Staff Columnist

Iowa Republicans compare 'fraudulent sexual orientation' to domestic abuse

Under Senate bill, coming out as gay would be worse than leaving kids alone with a sex offender

Sen. Dennis Guth (R-Klemme) listens to comments following vote on a bill limiting public-sector unions at the State Capi
Sen. Dennis Guth (R-Klemme) listens to comments following vote on a bill limiting public-sector unions at the State Capitol in Des Moines on Thursday, Feb. 16, 2017. The House and Senate passed the bill after Republicans cut off the debate using a "time certain" procedural move to expedite passage of the bill. (Rebecca F. Miller/The Gazette)

In a stunning and downright creepy display of government overreach, one Iowa Republican lawmaker wants to create a state record of married people’s sexual preferences.

State Sen. Dennis Guth, R-Klemme, is sponsoring Senate File 2130, which would require Iowans applying for a marriage license to disclose their sexual orientation. It’s one of several bills introduced in the Iowa Legislature this year seeking to limit protections for LGBTQ Iowans.

Under the proposal, “fraudulent concealment of sexual orientation” is likened to domestic abuse. Lying about your sexuality, as determined by the state, would be considered as a key factor in custody proceedings when a marriage is dissolved.

Even within the context of the social conservative movement to impose sexual ethics with the force of government, this is a particularly troubling idea. It’s like “Minority Report” mixed with a badly distorted children’s Bible story.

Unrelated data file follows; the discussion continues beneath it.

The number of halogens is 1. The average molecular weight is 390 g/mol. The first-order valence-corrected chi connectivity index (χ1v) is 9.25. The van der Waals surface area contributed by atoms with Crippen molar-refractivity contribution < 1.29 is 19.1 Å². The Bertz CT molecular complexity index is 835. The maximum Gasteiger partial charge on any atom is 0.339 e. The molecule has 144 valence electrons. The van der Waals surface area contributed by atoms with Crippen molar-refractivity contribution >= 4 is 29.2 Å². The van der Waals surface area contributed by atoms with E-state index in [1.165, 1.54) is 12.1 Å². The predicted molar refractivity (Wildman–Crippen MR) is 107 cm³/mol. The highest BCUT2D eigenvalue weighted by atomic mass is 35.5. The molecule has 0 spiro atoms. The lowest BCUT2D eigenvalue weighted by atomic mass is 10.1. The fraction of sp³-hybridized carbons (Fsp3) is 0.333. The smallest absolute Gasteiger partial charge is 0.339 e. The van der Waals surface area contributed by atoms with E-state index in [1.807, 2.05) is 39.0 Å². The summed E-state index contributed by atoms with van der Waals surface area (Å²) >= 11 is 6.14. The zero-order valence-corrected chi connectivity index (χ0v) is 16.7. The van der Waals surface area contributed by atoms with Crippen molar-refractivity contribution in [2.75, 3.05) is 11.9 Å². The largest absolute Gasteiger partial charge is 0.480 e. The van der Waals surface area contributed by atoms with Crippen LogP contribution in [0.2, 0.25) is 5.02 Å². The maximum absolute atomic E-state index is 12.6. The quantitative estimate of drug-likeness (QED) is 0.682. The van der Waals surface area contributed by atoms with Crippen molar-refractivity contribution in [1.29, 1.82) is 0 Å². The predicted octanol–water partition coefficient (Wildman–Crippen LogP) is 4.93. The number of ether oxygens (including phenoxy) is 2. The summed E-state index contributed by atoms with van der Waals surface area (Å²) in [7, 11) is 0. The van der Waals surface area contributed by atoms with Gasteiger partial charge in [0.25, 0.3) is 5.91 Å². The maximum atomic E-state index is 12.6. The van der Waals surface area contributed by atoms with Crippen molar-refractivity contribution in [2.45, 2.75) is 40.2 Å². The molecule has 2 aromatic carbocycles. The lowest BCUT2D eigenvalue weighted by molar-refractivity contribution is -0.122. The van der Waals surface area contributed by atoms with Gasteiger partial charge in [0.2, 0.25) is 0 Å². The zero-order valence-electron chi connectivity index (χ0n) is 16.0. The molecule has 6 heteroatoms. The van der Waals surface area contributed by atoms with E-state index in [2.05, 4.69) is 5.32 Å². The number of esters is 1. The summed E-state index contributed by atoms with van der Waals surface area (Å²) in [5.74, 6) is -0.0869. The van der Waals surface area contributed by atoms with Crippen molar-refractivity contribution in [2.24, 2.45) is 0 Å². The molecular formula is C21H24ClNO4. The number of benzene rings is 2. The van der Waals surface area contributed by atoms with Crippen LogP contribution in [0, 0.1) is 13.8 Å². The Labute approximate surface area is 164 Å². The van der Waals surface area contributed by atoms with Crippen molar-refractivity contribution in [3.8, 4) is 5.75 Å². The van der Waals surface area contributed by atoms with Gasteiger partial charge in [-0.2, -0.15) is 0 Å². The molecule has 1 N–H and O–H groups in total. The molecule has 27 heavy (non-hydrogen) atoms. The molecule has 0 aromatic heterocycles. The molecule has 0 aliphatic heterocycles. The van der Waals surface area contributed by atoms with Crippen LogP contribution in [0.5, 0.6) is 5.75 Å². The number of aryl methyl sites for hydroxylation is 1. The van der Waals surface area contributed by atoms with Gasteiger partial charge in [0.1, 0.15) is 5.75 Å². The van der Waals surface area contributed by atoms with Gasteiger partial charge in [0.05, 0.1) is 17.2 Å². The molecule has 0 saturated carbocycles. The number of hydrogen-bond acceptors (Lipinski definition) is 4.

Iowa’s child custody law has a strong preference for joint custody, but domestic abuse “shall outweigh consideration of any other factor” in the code. The Senate bill would put sexual orientation fraud, not marital infidelity, on the same level as abuse. Even leaving a child unsupervised with a sex offender or jeopardizing a child’s safety are not weighed as heavily.

Guth, who did not respond to my request for comment, was quoted in the Globe Gazette saying the bill relates to a constituent whose spouse “falsified his sexual orientation.”

There are several glaring problems with implementing such a rule. The bill prescribes five options for Iowa marriage applicants to check off — bisexual, heterosexual, homosexual, “questioning or unsure,” and “Any identity not listed: please specify.”


There are many other labels people use to describe their sexual identities, and I expect that imaginative Iowans would come up with many more in their attempts to mock this ridiculous requirement. Who will be in charge of policing the entries to ensure they’re not frivolous? That’s not clear.

Producing evidence of fraudulent sexual orientation would prove highly problematic, inviting lawyers and judges into our most private business.

Guth is a former board member for the Family Leader, the socially conservative Iowa group operated by the state’s top opponents of same-sex marriage. He has previously argued that homosexuality is a public health threat.

“There are health risks that my family incurs because of the increase of sexually transmitted infections that this lifestyle invites,” Guth said on the Senate floor in 2013, adding that “deep loneliness … accompanies a life based on youth, beauty and sex.”

This style of politics is prejudicial, homophobic and just plain wrong. There is a powerful subset of my fellow Republicans who want to build a sexual surveillance state, and subject all Iowans to it.

The government has no legitimate interest in what peaceful, consenting adults do when they take their clothes off. People’s sexual preferences and activities may change over their lifetimes, and it can’t necessarily be attributed to fraud or deception.

Guth’s bill has been assigned for review by a subcommittee, but no hearings have been scheduled as of Thursday.; (319) 339-3156

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